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Dr. Linda Campbell (Photo: supplied)

In between worlds: Navigating the globe as a Deaf scientist in a hearing world

Dr. Linda Campbell, Research Fellow in Aquatic Ecosystem Health at Saint Mary's University, will present during a Women Plus Water special event


Global Water Futures and the Global Institute for Water Security (GIWS), together with the College of Arts and Science and INSPIRE, will host a Women Plus Water special event with Dr. Linda Campbell.

Speaker: Dr. Linda Campbell, Research Fellow in Aquatic Ecosystem Health, Saint Mary's University
Date: Thursday, Sept. 15, 2022
Time: 1:30 pm - 2:45 pm CST
Location: In person at the Diefenbaker Canada Centre, Room 137 (refreshments will be served) or online via Zoom (register for the Zoom option)

The event will be hosted in ASL and English, with English closed captioning and French interpretation on Zoom.

Talk description:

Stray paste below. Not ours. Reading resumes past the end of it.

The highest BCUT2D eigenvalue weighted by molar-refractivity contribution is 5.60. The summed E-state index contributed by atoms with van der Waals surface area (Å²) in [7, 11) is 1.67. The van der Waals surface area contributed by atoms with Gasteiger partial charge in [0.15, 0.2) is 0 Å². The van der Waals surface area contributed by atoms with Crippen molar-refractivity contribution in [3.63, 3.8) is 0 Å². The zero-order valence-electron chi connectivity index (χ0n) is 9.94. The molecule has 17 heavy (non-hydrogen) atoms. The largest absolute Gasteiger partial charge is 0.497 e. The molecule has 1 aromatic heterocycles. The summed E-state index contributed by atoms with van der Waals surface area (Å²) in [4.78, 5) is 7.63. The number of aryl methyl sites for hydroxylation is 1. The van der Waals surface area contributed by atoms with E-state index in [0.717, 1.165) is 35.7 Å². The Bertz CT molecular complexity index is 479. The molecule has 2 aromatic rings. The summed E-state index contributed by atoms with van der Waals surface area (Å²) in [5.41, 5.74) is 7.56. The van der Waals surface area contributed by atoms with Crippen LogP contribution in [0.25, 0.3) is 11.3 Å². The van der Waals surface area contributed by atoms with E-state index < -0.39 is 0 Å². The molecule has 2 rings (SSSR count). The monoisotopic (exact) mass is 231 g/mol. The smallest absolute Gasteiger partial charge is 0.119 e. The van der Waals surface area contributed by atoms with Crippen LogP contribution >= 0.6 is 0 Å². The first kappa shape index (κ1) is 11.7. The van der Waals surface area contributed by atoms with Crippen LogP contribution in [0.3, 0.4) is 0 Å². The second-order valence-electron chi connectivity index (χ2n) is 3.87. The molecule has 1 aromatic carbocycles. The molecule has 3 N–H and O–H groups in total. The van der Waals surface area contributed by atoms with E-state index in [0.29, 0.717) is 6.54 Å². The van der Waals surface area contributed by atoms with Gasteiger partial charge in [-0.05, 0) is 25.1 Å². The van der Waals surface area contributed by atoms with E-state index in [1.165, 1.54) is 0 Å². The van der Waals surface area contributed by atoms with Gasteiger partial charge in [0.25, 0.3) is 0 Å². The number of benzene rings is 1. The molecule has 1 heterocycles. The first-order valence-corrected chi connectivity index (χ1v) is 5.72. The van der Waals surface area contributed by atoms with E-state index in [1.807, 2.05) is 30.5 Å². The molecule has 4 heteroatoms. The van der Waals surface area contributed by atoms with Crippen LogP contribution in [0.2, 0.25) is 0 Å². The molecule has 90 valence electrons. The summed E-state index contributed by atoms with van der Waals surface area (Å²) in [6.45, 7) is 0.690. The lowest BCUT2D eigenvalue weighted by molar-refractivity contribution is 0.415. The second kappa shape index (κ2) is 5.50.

It has often been said that "Earth" is a misnomer, and our planet should be called "Water." But in reality our planet actually has very little water, and we are perhaps fortunate that we have a surface layer which contributes to our amazing ecosystems. Framing limnological research and conservation appropriately never has been more important than it is now due to the immense demands humanity is placing on our resource-limited planet. Diversity and breadth of thought is becoming important as we break away from the traditional silos of our research while we approach the challenges of our work with lakes, rivers and wetlands. Transdisciplinary ways of working must happen at all levels, from one's research group, to teaching classes, to how we publish and peer-review others, and all the way to our federal funding agencies. Yet, enormous barriers and old ways of thinking are pervasive and can be harmful not only to us as humans, but also to our efforts to understand and conserve our freshwater ecosystems. Here, I bring my perspectives as a Deaf aquatic scientist. I share examples which illustrate barriers in our scientific endeavours which severely restrict the diversity of thought we need to solve urgent global concerns, as well as advancing science, technology, engineering, arts and mathematics. In the end, I pose the question to all of my STEAM colleagues: what do we need to do next?

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